The female has a history of bilateral retinal hemangioblastomas, is currently experiencing symptoms of a pheochromocytoma, and has a mutation on chromosome 3p suggesting a diagnosis of von Hippel-Lindau (VHL) disease. Patients with mutations in the VHL gene are at risk of developing clear cell renal cell carcinoma.
von Hippel-Lindau disease is a rare, autosomal dominant neurocutaneous disease that results in cavernous hemangiomas in the skin, mucosa, and viscera. It results from a mutated VHL gene on chromosome 3p, which normally acts as a tumor suppressor gene. VHL disease is associated with bilateral renal cell carcinomas, retinal and cranial/spinal hemangioblastomas, pheochromocytomas and cysts (pancreas, kidney, and reproductive tract). The hemangioblastomas are typically not cancerous, but they can compress the brain and spinal cord resulting in headaches, vomiting, paralysis, and ataxia.
Carlijn et al. review the diagnosis of VHL disease, which is usually suspected when an individual has lesions such as "hemangioblastomas, multiple renal cysts and renal cell carcinoma, pheochromocytoma, and endolymphatic sac tumors." Diagnosis is confirmed with genetic testing revealing mutations in the VHL gene.
Carlijn et al. review the management of VHL disease. Hemangioblastomas are removed surgically to prevent the symptoms of compression if the tumors become large. If the patient develops renal cell carcinoma, then nephron-sparing/partial nephrectomy surgery is performed if possible. Pheochromocytomas are typically removed, but partial adrenalectomy is preferable. Annual surveillance is recommended as early removal of tumors can spare the individual many of the complications of the disease.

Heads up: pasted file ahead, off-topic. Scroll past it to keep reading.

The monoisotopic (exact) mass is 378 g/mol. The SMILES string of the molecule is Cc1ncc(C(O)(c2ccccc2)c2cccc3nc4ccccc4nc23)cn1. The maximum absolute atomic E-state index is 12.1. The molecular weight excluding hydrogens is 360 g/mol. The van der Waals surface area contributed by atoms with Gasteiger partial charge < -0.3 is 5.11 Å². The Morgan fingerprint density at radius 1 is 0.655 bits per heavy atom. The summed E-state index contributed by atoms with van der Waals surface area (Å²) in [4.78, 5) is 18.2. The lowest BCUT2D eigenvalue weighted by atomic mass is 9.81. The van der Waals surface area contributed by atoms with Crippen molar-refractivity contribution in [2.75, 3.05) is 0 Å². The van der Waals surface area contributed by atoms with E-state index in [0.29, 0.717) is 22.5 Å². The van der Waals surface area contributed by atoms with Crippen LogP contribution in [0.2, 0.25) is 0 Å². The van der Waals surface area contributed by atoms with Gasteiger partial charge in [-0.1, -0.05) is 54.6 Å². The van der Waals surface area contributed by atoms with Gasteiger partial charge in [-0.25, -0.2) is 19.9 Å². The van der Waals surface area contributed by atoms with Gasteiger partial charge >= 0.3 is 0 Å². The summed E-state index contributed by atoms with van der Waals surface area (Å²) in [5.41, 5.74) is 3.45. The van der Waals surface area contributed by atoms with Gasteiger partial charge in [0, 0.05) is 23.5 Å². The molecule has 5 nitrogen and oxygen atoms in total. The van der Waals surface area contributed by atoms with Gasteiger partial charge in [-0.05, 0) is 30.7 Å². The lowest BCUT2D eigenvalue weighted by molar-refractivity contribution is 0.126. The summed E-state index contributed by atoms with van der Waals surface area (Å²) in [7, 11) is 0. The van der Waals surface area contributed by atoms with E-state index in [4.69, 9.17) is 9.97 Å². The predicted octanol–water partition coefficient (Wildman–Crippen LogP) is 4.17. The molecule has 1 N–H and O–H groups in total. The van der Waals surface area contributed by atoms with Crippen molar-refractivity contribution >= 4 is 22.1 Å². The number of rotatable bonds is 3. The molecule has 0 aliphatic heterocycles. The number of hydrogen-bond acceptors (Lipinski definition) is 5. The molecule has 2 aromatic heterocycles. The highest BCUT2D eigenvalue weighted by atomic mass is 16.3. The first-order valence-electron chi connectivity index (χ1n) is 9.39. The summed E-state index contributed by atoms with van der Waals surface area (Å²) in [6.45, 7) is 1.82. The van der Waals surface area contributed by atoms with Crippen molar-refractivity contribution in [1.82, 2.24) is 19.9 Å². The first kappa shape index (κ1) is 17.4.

Illustration A is a schematic diagram showing the various organs affected by VHL disease. Illustration B is an T2 weighted MRI showing a hemangioblastoma in the cerebellum (arrow). Illustration C is an H&E staining of a cerebellar hemangioblastoma. Notice the high vascularity and stromal cells (large and pale) with lipid-laden vacuoles.
Answer 2,3: Mutations in retinoblastoma 1 (RB1) increase the risk of developing retinoblastoma and osteosarcoma.
Answer 4,5: Mutations in breast cancer 1 (BRCA1) increase the risk of developing breast and ovarian cancer.
Frantzen C, Links TP, Giles RH. Von Hippel-Lindau Disease. 2000 May 17 [Updated 2012 Jun 21]. In: Pagon RA, Adam MP, Ardinger HH, et al., editors. GeneReviews® [Internet]. Seattle (WA): University of Washington, Seattle; 1993-2014. Available from: http://www.ncbi.nlm.nih.gov/books/NBK1463/
PMID:20301636 (Link to Abstract)